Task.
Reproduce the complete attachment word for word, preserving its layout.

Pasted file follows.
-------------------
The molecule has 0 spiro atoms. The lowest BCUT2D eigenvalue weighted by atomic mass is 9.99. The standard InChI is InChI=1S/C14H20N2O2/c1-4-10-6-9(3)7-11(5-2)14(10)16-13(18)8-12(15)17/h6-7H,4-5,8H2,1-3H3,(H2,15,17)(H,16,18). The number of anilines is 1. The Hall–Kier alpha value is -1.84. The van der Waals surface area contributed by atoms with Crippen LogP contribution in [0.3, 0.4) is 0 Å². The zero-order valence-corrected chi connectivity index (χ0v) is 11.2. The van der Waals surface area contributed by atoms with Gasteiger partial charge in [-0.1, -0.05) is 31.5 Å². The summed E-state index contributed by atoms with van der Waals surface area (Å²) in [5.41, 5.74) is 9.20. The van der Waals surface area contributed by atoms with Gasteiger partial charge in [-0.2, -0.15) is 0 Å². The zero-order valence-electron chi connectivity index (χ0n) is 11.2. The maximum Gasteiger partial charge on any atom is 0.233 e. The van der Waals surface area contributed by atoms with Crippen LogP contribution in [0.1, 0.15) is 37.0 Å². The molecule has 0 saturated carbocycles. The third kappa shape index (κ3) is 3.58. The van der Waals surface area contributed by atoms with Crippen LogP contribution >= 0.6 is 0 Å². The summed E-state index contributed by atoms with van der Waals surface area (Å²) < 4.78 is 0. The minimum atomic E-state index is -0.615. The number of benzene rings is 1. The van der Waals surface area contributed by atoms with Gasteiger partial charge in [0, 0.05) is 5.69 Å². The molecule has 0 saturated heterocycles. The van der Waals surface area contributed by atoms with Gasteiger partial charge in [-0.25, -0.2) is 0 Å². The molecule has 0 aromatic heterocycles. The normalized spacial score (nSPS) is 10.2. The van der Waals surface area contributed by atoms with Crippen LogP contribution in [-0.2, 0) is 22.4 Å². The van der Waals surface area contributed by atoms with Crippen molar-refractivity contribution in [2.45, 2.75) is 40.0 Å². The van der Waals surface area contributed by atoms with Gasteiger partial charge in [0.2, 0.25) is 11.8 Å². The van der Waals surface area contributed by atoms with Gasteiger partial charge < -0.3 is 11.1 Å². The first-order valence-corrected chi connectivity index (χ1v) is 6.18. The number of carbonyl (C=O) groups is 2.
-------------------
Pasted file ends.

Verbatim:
The molecule has 0 spiro atoms. The lowest BCUT2D eigenvalue weighted by atomic mass is 9.99. The standard InChI is InChI=1S/C14H20N2O2/c1-4-10-6-9(3)7-11(5-2)14(10)16-13(18)8-12(15)17/h6-7H,4-5,8H2,1-3H3,(H2,15,17)(H,16,18). The number of anilines is 1. The Hall–Kier alpha value is -1.84. The van der Waals surface area contributed by atoms with Crippen LogP contribution in [0.3, 0.4) is 0 Å². The zero-order valence-corrected chi connectivity index (χ0v) is 11.2. The van der Waals surface area contributed by atoms with Gasteiger partial charge in [-0.1, -0.05) is 31.5 Å². The summed E-state index contributed by atoms with van der Waals surface area (Å²) in [5.41, 5.74) is 9.20. The van der Waals surface area contributed by atoms with Gasteiger partial charge in [-0.2, -0.15) is 0 Å². The zero-order valence-electron chi connectivity index (χ0n) is 11.2. The maximum Gasteiger partial charge on any atom is 0.233 e. The van der Waals surface area contributed by atoms with Crippen LogP contribution in [0.1, 0.15) is 37.0 Å². The molecule has 0 saturated carbocycles. The third kappa shape index (κ3) is 3.58. The van der Waals surface area contributed by atoms with Crippen LogP contribution >= 0.6 is 0 Å². The summed E-state index contributed by atoms with van der Waals surface area (Å²) < 4.78 is 0. The minimum atomic E-state index is -0.615. The number of benzene rings is 1. The van der Waals surface area contributed by atoms with Gasteiger partial charge in [0, 0.05) is 5.69 Å². The molecule has 0 saturated heterocycles. The van der Waals surface area contributed by atoms with Gasteiger partial charge in [-0.25, -0.2) is 0 Å². The molecule has 0 aromatic heterocycles. The normalized spacial score (nSPS) is 10.2. The van der Waals surface area contributed by atoms with Crippen LogP contribution in [-0.2, 0) is 22.4 Å². The van der Waals surface area contributed by atoms with Crippen molar-refractivity contribution in [2.45, 2.75) is 40.0 Å². The van der Waals surface area contributed by atoms with Gasteiger partial charge in [0.2, 0.25) is 11.8 Å². The van der Waals surface area contributed by atoms with Gasteiger partial charge < -0.3 is 11.1 Å². The first-order valence-corrected chi connectivity index (χ1v) is 6.18. The number of carbonyl (C=O) groups is 2.